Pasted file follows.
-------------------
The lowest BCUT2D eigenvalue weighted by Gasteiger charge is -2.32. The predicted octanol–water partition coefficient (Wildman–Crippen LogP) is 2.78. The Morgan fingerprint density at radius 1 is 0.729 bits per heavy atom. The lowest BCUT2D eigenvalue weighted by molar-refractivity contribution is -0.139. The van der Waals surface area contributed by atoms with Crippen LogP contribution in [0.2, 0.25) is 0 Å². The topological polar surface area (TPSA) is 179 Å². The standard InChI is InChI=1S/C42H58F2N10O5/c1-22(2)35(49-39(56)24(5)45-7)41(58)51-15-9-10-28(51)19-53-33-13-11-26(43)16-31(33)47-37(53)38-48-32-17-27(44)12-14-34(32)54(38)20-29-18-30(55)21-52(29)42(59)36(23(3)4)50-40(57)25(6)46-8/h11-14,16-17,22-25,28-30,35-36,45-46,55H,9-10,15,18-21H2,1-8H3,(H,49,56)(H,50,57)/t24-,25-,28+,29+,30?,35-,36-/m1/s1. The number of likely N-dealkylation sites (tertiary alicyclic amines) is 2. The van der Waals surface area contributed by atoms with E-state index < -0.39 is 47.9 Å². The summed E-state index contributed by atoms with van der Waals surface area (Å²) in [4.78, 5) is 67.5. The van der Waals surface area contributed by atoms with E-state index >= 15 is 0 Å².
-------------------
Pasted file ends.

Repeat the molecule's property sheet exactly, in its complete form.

The lowest BCUT2D eigenvalue weighted by Gasteiger charge is -2.32. The predicted octanol–water partition coefficient (Wildman–Crippen LogP) is 2.78. The Morgan fingerprint density at radius 1 is 0.729 bits per heavy atom. The lowest BCUT2D eigenvalue weighted by molar-refractivity contribution is -0.139. The van der Waals surface area contributed by atoms with Crippen LogP contribution in [0.2, 0.25) is 0 Å². The topological polar surface area (TPSA) is 179 Å². The standard InChI is InChI=1S/C42H58F2N10O5/c1-22(2)35(49-39(56)24(5)45-7)41(58)51-15-9-10-28(51)19-53-33-13-11-26(43)16-31(33)47-37(53)38-48-32-17-27(44)12-14-34(32)54(38)20-29-18-30(55)21-52(29)42(59)36(23(3)4)50-40(57)25(6)46-8/h11-14,16-17,22-25,28-30,35-36,45-46,55H,9-10,15,18-21H2,1-8H3,(H,49,56)(H,50,57)/t24-,25-,28+,29+,30?,35-,36-/m1/s1. The number of likely N-dealkylation sites (tertiary alicyclic amines) is 2. The van der Waals surface area contributed by atoms with E-state index < -0.39 is 47.9 Å². The summed E-state index contributed by atoms with van der Waals surface area (Å²) in [4.78, 5) is 67.5. The van der Waals surface area contributed by atoms with E-state index >= 15 is 0 Å².